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Kirith Kirin (Englisch) Taschenbuch – Mai 2000


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Produktinformation

  • Taschenbuch: 554 Seiten
  • Verlag: Meisha Merlin Pub (P) (Mai 2000)
  • Sprache: Englisch
  • ISBN-10: 1892065169
  • ISBN-13: 978-1892065162
  • Größe und/oder Gewicht: 3,2 x 14 x 21,6 cm
  • Durchschnittliche Kundenbewertung: 4.7 von 5 Sternen  Alle Rezensionen anzeigen (3 Kundenrezensionen)
  • Amazon Bestseller-Rang: Nr. 528.972 in Fremdsprachige Bücher (Siehe Top 100 in Fremdsprachige Bücher)

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5 von 5 Kunden fanden die folgende Rezension hilfreich Von Nathan G. Tipton am 24. Juni 2000
Format: Taschenbuch
I want to start by saying that I've read just about everything Jim Grimsley has thus far written, so when I learned he was writing a strictly "genrefied" fantasy book, I was a bit curious (not to say skeptical). Like Grimsley (in his authorial comments above), I grew up reading Sci-Fi/Fantasy but more or less abandoned it for more "classic" (read: literary) fiction. This isn't to say I am denigrating genre fiction, as Jim has proved to me (via Kirith Kirin) that you can go home again.
Kirith Kirin is vintage Grimsley with a twist, and I hear echoes of his other works coursing through this novel. It's ostensibly the coming-of-age story of Jessex, a 14-year-old farmboy who is prophetically called to become the saviour of the mystical world of Aeryn Along the way, Jessex discovers he is especially adept at magic, of which he is taught by three ancient "sisters" known as the Diamysaar. He also discovers that he loves, and is loved in return by, the soon to be prophetically-decreed king, the eponymous Kirith Kirin. Typical of the genre, there are inevitable conflicts involving battling magicians, armies of quasi-humans (called Verm) engaging the forces of Kirith Kirin, and the like. Through it all, Grimsley's prose shines beautifully. There is as much imagistic influence from Dream Boy and Comfort and Joy (particularly the emphasis in Kirith Kirin on singing) as there is from Tolkien's Lord of the Rings and Samuel Delaney.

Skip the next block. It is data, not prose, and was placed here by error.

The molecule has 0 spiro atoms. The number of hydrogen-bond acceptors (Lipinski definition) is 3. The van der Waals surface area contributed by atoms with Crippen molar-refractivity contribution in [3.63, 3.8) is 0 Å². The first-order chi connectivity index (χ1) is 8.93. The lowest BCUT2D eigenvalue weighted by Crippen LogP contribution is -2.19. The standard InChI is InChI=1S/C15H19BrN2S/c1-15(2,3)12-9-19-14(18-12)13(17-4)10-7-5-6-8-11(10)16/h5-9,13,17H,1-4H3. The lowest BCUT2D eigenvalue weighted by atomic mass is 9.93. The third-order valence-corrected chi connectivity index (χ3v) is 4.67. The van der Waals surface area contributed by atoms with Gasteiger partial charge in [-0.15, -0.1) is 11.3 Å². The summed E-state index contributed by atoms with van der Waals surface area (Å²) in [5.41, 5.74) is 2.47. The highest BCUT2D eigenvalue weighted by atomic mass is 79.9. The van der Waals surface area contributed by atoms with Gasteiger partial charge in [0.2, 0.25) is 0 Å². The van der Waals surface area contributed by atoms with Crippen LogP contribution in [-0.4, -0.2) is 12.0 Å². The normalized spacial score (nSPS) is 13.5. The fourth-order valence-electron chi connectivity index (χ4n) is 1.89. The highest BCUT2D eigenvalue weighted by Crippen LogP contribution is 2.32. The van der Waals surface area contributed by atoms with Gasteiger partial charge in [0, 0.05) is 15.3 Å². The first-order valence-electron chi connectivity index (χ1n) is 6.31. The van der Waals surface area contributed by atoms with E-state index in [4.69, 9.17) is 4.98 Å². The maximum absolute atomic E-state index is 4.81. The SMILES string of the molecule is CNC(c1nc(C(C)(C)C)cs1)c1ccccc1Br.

Having said this, there are of course caveats. Kirith Kirin is quite long (472 pages, plus glossaries and appendices) and sometimes tedious. The echt pedophiliac relationship between Jessex and Kirith Kirin (of which David Tedhams, in his June 2000 Lambda Book Report review, voiced concern) is utterly superfluous.
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3 von 3 Kunden fanden die folgende Rezension hilfreich Von Ein Kunde am 20. November 2000
Format: Taschenbuch
In his book "Kirith Kirin", Jim Grimsley tells the story of Jessex, a young farm boy who is taken by his uncle to the forest of Arthen to live at the Camp of the exiled king Kirith Kirin. But serving as an altar boy is only the first step towards his destiny, for he is to become the King's "Witch of the Wood", his strongest ally in the fight against the vicious magician Drudaen Keerfax. The story Grimsley tells is at once a new take on the genre's usual depiction of the fight between good and evil and the story of the love between two people in the face of great danger. Grimsley's magnificent talent as a story-teller and his beautiful prose make both stories a joy to read and have captivated me from page one. The account of the relationship between Jessex and the King is both tender and powerful and unlike anything I have read in this genre before. I truly hope that Jim Grimsley will return to the genre of fantasy to give us another vision like the one he created in "Kirith Kirin".
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2 von 3 Kunden fanden die folgende Rezension hilfreich Von fpuck am 23. November 2003
Format: Taschenbuch Verifizierter Kauf
schöne und flüssige geschichte. detaillierte welt, viele nette ideen ohne dabei in endlosserien zu verfallen. nicht zu kurz aber gut abgeschlossen. hinterlässt bei mir ein gefühl der zufriedenheit. meine zeit habe ich gerne damit verbracht.
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Die hilfreichsten Kundenrezensionen auf Amazon.com (beta)

Amazon.com: 53 Rezensionen
60 von 67 Kunden fanden die folgende Rezension hilfreich
Strange departure 15. April 2001
Von Ivy - Veröffentlicht auf Amazon.com
Format: Taschenbuch
I must say I approached this one with both curiousity and trepidation; I've read most of Jim Grimsley's novels - Winter Birds, Comfort and Joy, Dream Boy - and found them well-written, engrossing, unusual, even masterful. But Kirith Kirin is a huge departure for Grimsley, who has crossed a line most authors won't: from 'literary' fiction to genre fiction, in this case fantasy. I wondered, starting the book, if he'd pull it off. Verdict? He stumbles in places, and Kirith Kirin is not up to the level of his other novels, but there's some good stuff in there. In short - it reads like a lot of the better first novels do, and as long as you can read it without dwelling on either its flaws or the fact that it *isn't* a first novel, it's quite enjoyable.